For millenniums, human beings have been evolving the place they lay to sleep or unwind. From ice-cold stone, bare wood, and spring beds, to today's memory-foam structures, the bed has come such a long way.
The oldest recognized 'bed' was crafted by apes in the Miocene period, nearly 23 and 5 million years back. It entailed a heap of tree branches, leaves, and soft grass for cushioning. Apes then started weaving platform beds using vines and grass, improving the quality of their sleep.
While the idea of the bed has stayed the same, its constituents have changed over time. Here, we examine the bed's evolution from nomadic pilings to the ultra-modern ones we fancy today.
The History of Beds in Pre-historic times (8,000BC)
Earlier on, our forefathers were hunters and gatherers. Since they were always on the move, night times involved crafting a grass-filled temporary structure. One would then curl up in it as it formed the home plus bed for that particular night.
The Ancient History of Beds
The early man existed as apes and embraced a nomadic way of life. They would often sleep on tree branches since, at this point, they did not have any permanent structures. Furthermore, their brain capacity was small, and they barely devised long-term solutions.
As the ancient man started adopting a more settled lifestyle, there was a need to find relatively permanent solutions. Such included a more structured place to sleep or rest.
According to renowned archaeologist Lynn Wadley, our fore-parents dug out caves, forming hollows that they curled up in and slept.
About 77,000 years ago, the earliest form of bed was found in Sibudu Cave, situated in KwaZulu-Natal in South Africa. The bedding comprised layers of compact flora, mostly grass and leaves. The reeds and soft twigs formed a mattress-like cushioning.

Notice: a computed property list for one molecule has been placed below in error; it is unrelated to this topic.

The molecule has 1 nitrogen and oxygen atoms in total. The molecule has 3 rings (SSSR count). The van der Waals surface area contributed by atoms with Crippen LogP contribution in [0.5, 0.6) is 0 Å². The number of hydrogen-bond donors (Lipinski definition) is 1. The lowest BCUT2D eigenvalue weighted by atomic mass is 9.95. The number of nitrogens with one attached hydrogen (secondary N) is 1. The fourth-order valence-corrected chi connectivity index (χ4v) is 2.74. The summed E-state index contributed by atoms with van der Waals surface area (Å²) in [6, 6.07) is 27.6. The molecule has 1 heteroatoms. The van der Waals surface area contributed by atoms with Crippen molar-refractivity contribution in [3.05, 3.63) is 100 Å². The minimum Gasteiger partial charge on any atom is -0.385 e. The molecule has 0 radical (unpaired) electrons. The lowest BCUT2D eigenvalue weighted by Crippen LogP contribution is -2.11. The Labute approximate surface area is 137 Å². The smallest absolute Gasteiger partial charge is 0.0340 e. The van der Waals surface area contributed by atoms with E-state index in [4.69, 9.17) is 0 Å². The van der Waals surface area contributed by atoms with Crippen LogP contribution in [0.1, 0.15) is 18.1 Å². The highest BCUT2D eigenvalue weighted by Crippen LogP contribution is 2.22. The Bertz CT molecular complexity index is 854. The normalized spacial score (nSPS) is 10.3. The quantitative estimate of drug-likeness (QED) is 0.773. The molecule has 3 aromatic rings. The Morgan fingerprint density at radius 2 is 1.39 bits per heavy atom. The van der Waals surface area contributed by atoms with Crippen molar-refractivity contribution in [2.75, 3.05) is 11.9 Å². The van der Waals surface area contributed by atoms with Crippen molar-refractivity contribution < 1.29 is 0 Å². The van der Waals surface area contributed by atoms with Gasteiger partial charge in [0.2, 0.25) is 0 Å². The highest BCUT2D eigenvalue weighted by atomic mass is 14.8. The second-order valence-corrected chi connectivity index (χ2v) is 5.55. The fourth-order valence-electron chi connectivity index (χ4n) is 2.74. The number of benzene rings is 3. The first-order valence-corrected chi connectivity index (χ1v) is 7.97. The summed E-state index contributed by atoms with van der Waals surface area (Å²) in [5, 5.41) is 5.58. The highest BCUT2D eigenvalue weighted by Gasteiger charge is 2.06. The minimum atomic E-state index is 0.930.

The bed's size was about 22 square feet, with its height being one foot high. This was enough to accommodate the whole family during bedtime. Occasionally, they would burn down the bed to eradicate any pests and trash that it housed. Such would prompt them to collect fresh flora for the bed's set-up.
Over the bed was a fine sheet of plant substance that would guard them against mosquitoes, flies, and bedbugs. This layer is comprised of insect-killing flora, which became the earliest known source of medicinal plants in humankind.
The Neolithic Era (3200BC – 2200BC)
The Neolithic Era's beds entailed a stone bedstead, which formed a platform for one to lay. The people of Skara Brae village in Scotland's Orkney Islands made them.
Residents of Skara Brae used stone since there was a wood shortage in Orkney. They constructed the stone bed at the center of the room. The bed on the right was always bigger than the one on the right. This was because the one on the right was meant for males, whereas the one on the left was for females.
The Bronze Age in Ancient Egypt (3000BC – 1000BC)
The Early Egyptians invented the raised wooden bed, which had animal-shaped stands. The elevation served two roles: To keep one from the cold floor plus to shield them from bugs, mice, and snakes that crept at night.
Its upper side, where one would lay their head, was elevated. For regular persons, the bed was bare wood only. However, for people with status, such as kings, it was decorated with gold, bronze, jewels, leather, or ebony. A woven mat would then be laid over the wooden bed. A mattress comprising wool cushioning was placed over it. A piece of wood or stone would then be placed as a pillow or headrest.
The Iron Age in Ancient Rome (1000BC – 476 AD)
During the Iron Age, the Roman Empire was associated with elevated metallic beds for the well-heeled in society. The beds had metal support that held the woven or feathery filling that shaped the mattress.
On the other hand, regular people slept on elevated wooden beds. Theirs had wool cords that suspended the mattress. The poor used a mat on the ground as a bed.
Whatever your status in society, everyone in the Roman Empire had a woolen blanket. It offered them warmth and protection from crawling and flying insects as they slept.